Burkina Faso. Following an attack in Mali in January, five countries – in addition to Burkina Faso and Mali also Chad, Niger and Mauritania – agreed to establish a joint force aimed at fighting militant Islamist groups. According to Countryaah.com, the force is planned to consist of 10,000 police and soldiers and is to have its headquarters in Mali. In June, the plans were cleared by the UN Security Council, which then adopted a resolution on the issue. However, the direct UN mandate advocated by France did not go away. The argument for this was that the force is only intended to operate in the territories of the five participating countries. The strength will be partly financed by the EU, which has promised to contribute EUR 50 million. See ABBREVIATIONFINDER for frequently used acronyms and abbreviations related to as well as country profile of Burkina Faso.
Despite the joint efforts, in August a terrorist attack was carried out against a Turkish restaurant in the capital Ouagadougou, in which 19 people were killed and twenty were injured. The attack was carried out by two men who were eventually shot to death by security forces. According to Burkinian sources, the two terrorists are likely to have come from Mali and have probably been linked to one of the Islamist groups that are close to al-Qaeda. As in several neighboring countries, Burkina Faso’s northern parts are plagued by militant organizations that attack both the military and civilian targets such as schools. One of the most active groups calls themselves Ansaroul Islam. Its leaders condemned the September attack in Ouagadougou in August and criticized the fact that several prominent Muslims were killed.
In November, during French President Emmanuel Macron’s visit, violent protests erupted at the University of Ouagadougou and a French military vehicle suffered a grenade attack. During his stay in the country, Macron promised to lift the secret stamp on French documents relating to former Burmese President Thomas Sankara. Sankara was murdered in 1987.
At the turn of the century the political life of the BF continued to be dominated by B. Compaoré, who came to power in 1987 with the coup that had deposed and killed Th. Sankara, a young leader who gained international attention for his original initiatives.. Elected president of the Republic in 1991 and confirmed in 1998, Compaoré had built an ‘authoritarian democracy’ in which the apparent respect for forms corresponded to an almost total control of power by the president and his party (Congrès pour la Démocratie et le Progrès, CDP) and the substantial impossibility for the opposition movements, which grew in a very fragmented way during the 1990s, to find adequate spaces for expression and institutional representation. The lack of a real democratic dialectic then favored the spread of corruption in all sectors of the public apparatus, as reported by a United Nations document, the Human Development Report 2004, which also denounced the increasingly frequent violations of rights. humans.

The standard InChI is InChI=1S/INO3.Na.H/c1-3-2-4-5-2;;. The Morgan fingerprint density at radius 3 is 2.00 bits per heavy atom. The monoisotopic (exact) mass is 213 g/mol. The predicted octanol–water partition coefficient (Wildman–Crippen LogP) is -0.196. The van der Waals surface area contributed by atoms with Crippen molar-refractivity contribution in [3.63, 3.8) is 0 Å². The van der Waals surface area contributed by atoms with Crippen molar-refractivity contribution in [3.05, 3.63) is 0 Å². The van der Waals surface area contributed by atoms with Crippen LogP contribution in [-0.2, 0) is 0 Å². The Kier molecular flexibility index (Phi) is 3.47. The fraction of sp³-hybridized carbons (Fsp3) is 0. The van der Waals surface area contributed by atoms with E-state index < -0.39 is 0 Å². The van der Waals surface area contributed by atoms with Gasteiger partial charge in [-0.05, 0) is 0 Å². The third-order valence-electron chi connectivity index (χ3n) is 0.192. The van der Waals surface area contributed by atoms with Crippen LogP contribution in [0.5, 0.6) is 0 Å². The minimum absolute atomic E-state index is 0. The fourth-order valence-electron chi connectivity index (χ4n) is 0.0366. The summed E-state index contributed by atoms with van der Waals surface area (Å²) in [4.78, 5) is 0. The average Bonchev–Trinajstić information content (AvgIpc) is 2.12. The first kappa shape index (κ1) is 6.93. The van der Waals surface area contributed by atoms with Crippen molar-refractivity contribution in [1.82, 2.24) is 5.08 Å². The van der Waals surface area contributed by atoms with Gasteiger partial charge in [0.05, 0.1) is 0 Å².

Towards the end of the nineties, political and social tensions worsened, also due to the persistence of a difficult economic situation. When in December 1998 he was killed in an ambush N. Zongo, very well-known journalist and highly critical of the regime (he was the founder and editor of the weekly L’indépendant, a leading political media BF), the country it was traversed by a series of student and union demonstrations and protests, which became increasingly violent after the report of an independent commission of inquiry, which hypothesized the involvement in the assassination of a group of presidential guards. The government reacted with some signs of openness, proclaiming 2000as a year of national reconciliation and establishing a ‘national day of forgiveness’: a substantially propaganda operation, which was not matched by a relaxation of the repression, nor the real healing of the institutional wound opened by the 1987 coup. In fact, despite the approval in 2000 of an electoral reform which provided for the election with the proportional system of 90 deputies on regional lists and 21 on national lists, and which above all, meeting the demands of the opposition, reduced the presidential mandate from 7 to 5 years and made it renewable only twice, a real process of democratization had not yet started.
The regularity of the elections, which had taken place with the new system in May 2002 and in which the CDP obtained 57 seats out of 111, was harshly contested by the opposition, while the government gave a particular interpretation to the constitutional amendment concerning the duration of the presidential mandate., considering it not applicable to the November 2005 elections but only to the subsequent ones, and thus allowing a new candidacy of Campaoré. The government’s announcement in October 2003 that it had foiled a coup attempt seemed to many to be yet another attempt to justify repressive policies. In November 2005 Compaoré was re-elected with 80% of votes.
Meanwhile, the country’s economic situation remained critical, despite the debt reductions still granted in July 2000 by the World Bank and the International Monetary Fund as part of the so-called HIPC (Heavily Indebted Poor Countries) initiative. In 2004 the 45% of the population lived below the poverty line, while the lack of diversification of productive activities and the strong dependence on the export of cotton contributed to making the economic situation precarious. Despite these difficulties, the Burkinabè society continued to demonstrate great vitality, and the country’s capital to maintain that role of crossroads of cultures (African and international) that it had assumed in the Eighties with the Sankara presidency.